The twenty pieces which make up the musical collection the Codex Trujillo of Peru (compiled around 1780 by Baltasar Jaime Martínez Compañón, the cantor of Lima and later bishop of Trujillo), represent an exceptional case in the history of the indigenous music of the New World. This ensemble of Tonadas, Cachuas, Tonadillas, Bayles, Cachuytas and Lanchas, lets us to get to know the country's traditional music, or as one of the Cachua texts puts it, "al uso de nuestra tierra" ("according to the ways of our land") More specifically we get to know the songs and dances of the people of the "Viceroyalty of Peru" in the late 18th century. These songs were written to be sung whilst dancing, hence the title of the album Bailar Cantando. The majority of the words are in Castilian (the Peruvian dialect) but there are also some songs in Quechua. All these elements explain the very specific character of these songs, which are very different from Spanish songs but also different to the music of other parts of the New World from the same era. The subtitle, "Fiesta Mestiza en el Perú", "Mestizo fiesta in Peru" shows the interaction between "natives" and Hispanics. It was symbolic feast celebrated with the marvellous Codex, in which all the different tribes and castes that lived together in this rich and stratified society would participate. When the Spanish arrived in Peru, following in the wake of Francisco Pizarro in 1532, the indigenous population already had more than two millennia of rich culture. As a result, the musical practices in the second half of the 17th century were fusion of local traditions and foreign influence: Iberian but also African. Jordi Savall leads the Tembembe Ensamble Continuo with many different native instruments, alongside the Ensemble Hespèrion XXI and vocalists from the Capella Reial de Catalunya. © SM/Qobuz
£7.99

Symphonic Music - Released August 24, 2018 | Oehms Classics

Booklet Distinctions 5 de Diapason
£14.38
£10.79

Classical - Released August 10, 2018 | Winter & Winter

Hi-Res Booklet Distinctions 5 de Diapason
£14.99
£9.99

Duets - Released August 10, 2018 | Alpha

Hi-Res Booklet Distinctions 5 de Diapason
Two young Belgian soloists—including Lorenzo Gatto, despite the Italian consonance of the name—have been gathering for several years around Beethoven, and here is their interpretation of three Beethoven sonatas: the First written even before the end of the 18th Century—1798—, followed by the very last that is the Tenth Op. 96 from 1812—created by the infamous Pierre Rode on violin, and the archduke Rudolph of Austria who, incidentally, must have been an amazing pianist—, to finish with one of the most famous ones, the Fifth called “The Spring Sonata” (a name not chosen by the composer). Despite dating “only” from 1801, this sonata is incredibly different from the First regarding its architectural maturity, its intense lyricism and its audacities of all kinds. Gatto, who won the Queen Elisabeth Competition, plays on nothing less than the Stradivarius “Joachim”, while Libeer, a chamber music enthusiast, has a field day on a big concert piano with parallel strings and of an almost orchestral sound. Their first volume, released in 2016, was more than noticed by the critics and the audience—and was a great success on Qobuz. © SM/Qobuz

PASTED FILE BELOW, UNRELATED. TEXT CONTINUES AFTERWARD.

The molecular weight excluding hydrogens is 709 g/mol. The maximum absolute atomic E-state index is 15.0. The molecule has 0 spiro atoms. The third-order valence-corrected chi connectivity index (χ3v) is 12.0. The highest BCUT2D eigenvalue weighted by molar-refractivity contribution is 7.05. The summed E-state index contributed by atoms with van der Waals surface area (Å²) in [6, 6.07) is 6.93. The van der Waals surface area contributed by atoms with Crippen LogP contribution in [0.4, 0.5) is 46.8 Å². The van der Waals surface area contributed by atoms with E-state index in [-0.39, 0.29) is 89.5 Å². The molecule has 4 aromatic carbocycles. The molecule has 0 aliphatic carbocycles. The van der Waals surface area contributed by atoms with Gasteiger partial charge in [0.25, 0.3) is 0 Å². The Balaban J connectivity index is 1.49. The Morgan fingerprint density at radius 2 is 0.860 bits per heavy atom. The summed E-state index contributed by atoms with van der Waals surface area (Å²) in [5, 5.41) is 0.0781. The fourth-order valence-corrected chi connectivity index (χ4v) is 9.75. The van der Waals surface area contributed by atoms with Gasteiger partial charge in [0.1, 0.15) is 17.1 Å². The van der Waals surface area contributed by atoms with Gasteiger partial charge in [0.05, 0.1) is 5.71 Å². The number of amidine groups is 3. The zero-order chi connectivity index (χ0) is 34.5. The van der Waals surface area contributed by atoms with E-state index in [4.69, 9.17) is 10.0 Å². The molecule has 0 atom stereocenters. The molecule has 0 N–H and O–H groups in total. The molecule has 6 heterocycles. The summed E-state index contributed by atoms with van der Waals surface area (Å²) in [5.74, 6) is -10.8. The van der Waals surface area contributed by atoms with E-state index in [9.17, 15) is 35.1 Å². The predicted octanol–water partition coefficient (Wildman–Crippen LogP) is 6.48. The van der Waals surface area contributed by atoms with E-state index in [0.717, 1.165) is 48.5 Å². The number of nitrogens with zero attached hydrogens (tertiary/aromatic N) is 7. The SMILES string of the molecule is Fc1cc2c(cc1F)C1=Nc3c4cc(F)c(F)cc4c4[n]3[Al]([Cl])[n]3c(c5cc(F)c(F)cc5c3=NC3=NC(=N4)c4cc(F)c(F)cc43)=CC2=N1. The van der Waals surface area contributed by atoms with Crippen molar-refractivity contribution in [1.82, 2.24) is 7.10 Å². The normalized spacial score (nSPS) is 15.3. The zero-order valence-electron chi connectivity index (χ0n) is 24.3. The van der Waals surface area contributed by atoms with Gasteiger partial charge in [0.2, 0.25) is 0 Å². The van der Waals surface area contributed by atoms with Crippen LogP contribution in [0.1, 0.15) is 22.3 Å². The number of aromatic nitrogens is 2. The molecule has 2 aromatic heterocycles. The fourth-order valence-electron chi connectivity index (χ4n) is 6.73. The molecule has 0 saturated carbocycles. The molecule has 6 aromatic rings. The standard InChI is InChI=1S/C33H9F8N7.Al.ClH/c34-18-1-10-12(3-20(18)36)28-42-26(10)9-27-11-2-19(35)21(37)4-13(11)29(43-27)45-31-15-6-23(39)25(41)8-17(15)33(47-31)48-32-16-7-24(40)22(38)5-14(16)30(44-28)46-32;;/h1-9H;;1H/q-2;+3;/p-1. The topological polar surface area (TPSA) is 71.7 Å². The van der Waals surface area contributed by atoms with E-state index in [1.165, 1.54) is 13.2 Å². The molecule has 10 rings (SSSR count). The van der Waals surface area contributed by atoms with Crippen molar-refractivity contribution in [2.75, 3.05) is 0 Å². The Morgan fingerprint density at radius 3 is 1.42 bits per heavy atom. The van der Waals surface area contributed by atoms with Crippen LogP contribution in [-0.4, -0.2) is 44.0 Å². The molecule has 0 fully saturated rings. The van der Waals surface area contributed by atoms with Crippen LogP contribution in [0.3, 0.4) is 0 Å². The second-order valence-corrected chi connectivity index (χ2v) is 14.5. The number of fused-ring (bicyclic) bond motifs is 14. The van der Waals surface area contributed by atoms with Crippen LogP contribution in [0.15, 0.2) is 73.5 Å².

£20.99
£18.49

Symphonic Music - Released August 10, 2018 | Warner Classics

Hi-Res Booklet Distinctions 5 de Diapason - Gramophone Record of the Month - Special Soundchecks
If Leonard Bernstein was one of the greatest conductors from the second half of the 20th Century, his interpretation job never outshone his composer one. But the durable and worldwide success of West Side Story has often irritated him, as it left in the shadowed the rest of his abundant and varied catalog. Antonio Pappano has had the good idea to gather the three symphonies from Bernstein in a single album recorded in several concerts in Rome with his Orchestra dell'Accademia Nazionale di Santa Cecilia, which reaches under his baton an international dimension. Bernstein had a special relation with this institution that he has frequently conducted. Jeremiah, Bernstein’s first symphony, dates from 1944. Bernstein was 26 and wrote it the same year as his first ballet for Broadway, Fancy Free.He blends genres in a way that is now typical of him, disturbing many timorous music lovers who don’t understand that this dichotomy is the result of his genius. This first symphony sung in Hebrew denounces the horror of the Holocaust in Europe. 1949 is the year of The Age of Anxiety, his strange second symphony inspired by a long and difficult poem by W. H. Auden. Rarely played because of his difficult solo piano section that few interprets possess in their repertoire, this symphony is a succession of “themes and variations”. If the beginning flirts with the European Art music, notably from Prokofiev, it ends in a syncopated sentimentalism in the style of the great Hollywood movies. The excellent pianist Beatrice Rana (who has recorded for Warner Classics a very exciting Second Concerto by Prokofiev with the same conductor, as well as, more recently, the most talked-about Goldberg Variations by J. S. Bach) is here a brilliant and convinced performer of the work. Written in 1963 and dedicated to President Kennedy, Kaddish, his third symphony, is probably the most personal work of this trilogy. Heterogeneous as is all Bernstein music, it goes together with a text written by him that caused a scandal because of his iconoclastic arrogance, as Bernstein is giving advice to God to better rule mankind… Unsatisfied with his text, the composer did several revisions of his work to give it the form that is mostly used today. © François Hudry/Qobuz
£11.99
£7.99

Secular Vocal Music - Released July 20, 2018 | Claves Records

Hi-Res Booklet Distinctions 5 de Diapason